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Pen Collecting thoughts.

Updated: Apr 16





The vintageparkerpen.com website was set up to accompany our first site based on collecting vintage pens, collectablepens.co.uk. This post is from that site:


collectablepens.co.uk is a new website venture based around the fascinating hobby of collecting fountain pens, mainly vintage, but with some more modern ones thrown in for good measure.


Many excellent sites offer superb pens in the hundreds or even thousands of pounds but that is not our area of interest.  The decision to name the site, 'Collectable pens' rarher than 'Collectible Pens was  made after a great deal of head scratching and discussion about what made a pen 'collectable'.  Incidentally the jury is out on whether it is 'collectable' or 'collectible'.  The most satisfying answer seems to be that something that is 'able to be collected' is collectable, the adjective, and that an item that is collected is a 'collectible', the noun.  Persons of a particular nature can spend many happy hours musing on this most interesting aspect of semantics and the English language.


So, what makes vintage pens so hugely collectable?  (why are vintage pens collectibles)?  Why do people dream about pen collections and not, say, collections of spanners, screwdrivers or tin openers, they are all tools after all.  A nice pen is a very 'handleable' item, it feels good, it is a nice size to hold, it has a good balance, it is shiny, it is well designed, and often a beautiful thing. They offer variety in shape, size, colour, nib type, filler type, age, origin, and condition. Pens are widely available, do not take up much space and are very 'postable'.  I note that Microsoft does not like 'handleable' or 'postable', it thinks I mean 'handlebar' and 'portable'.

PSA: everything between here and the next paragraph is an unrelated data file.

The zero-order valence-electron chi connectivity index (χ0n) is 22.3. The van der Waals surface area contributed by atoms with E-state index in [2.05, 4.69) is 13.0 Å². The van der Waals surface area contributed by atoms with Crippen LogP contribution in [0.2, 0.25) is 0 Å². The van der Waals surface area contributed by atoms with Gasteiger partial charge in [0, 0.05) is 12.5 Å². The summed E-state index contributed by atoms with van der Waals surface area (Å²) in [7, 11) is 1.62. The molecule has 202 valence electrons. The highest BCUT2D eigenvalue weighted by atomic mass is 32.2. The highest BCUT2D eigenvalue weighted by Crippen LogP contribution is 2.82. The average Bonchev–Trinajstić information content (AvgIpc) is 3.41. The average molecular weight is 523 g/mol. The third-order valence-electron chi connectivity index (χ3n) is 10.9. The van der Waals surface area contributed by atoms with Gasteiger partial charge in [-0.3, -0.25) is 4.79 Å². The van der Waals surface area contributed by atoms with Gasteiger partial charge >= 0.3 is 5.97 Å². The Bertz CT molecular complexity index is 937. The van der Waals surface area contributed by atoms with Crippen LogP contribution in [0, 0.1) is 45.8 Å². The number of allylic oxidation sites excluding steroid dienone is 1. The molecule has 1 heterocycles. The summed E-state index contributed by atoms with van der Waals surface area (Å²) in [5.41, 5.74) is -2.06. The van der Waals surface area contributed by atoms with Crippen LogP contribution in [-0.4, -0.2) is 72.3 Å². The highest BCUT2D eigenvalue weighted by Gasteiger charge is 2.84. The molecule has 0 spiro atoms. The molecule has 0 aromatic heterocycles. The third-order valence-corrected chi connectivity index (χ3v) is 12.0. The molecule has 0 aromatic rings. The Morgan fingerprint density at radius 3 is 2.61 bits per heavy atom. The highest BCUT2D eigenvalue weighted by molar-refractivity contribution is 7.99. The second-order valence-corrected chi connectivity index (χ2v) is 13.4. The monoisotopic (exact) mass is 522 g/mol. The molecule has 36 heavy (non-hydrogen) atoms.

Vintage pens often have a 'story' to tell, for example why does a pen that originally had a gold nib sixty years ago now have a steel one?  Did the owner get hard up and sell the gold?, did it belong to a company that owned dozens of gold nibbed pens and replaced all of them with steel ones when it fell upon hard times?  Did a sudden rise in the price of gold precipitate this?  Did the gold nib simply wear out?  Does the overall condition of the pen help to answer these questions? and so on.


Pens are generally 'affordable', what ever that means, I suppose the idea is that one can build a reasonable collection over a period of time without it putting a large burden on a reasonable income. It certainly beats drug taking, gambling, alcoholism etc. although none are mutually exclusive.


But the main thing that makes vintage pens so collectable is that they are so very, very 'NICE'! I have lost count of the number of times 'non-pen people' have said  'Oh that's a very nice pen', and they are always right.

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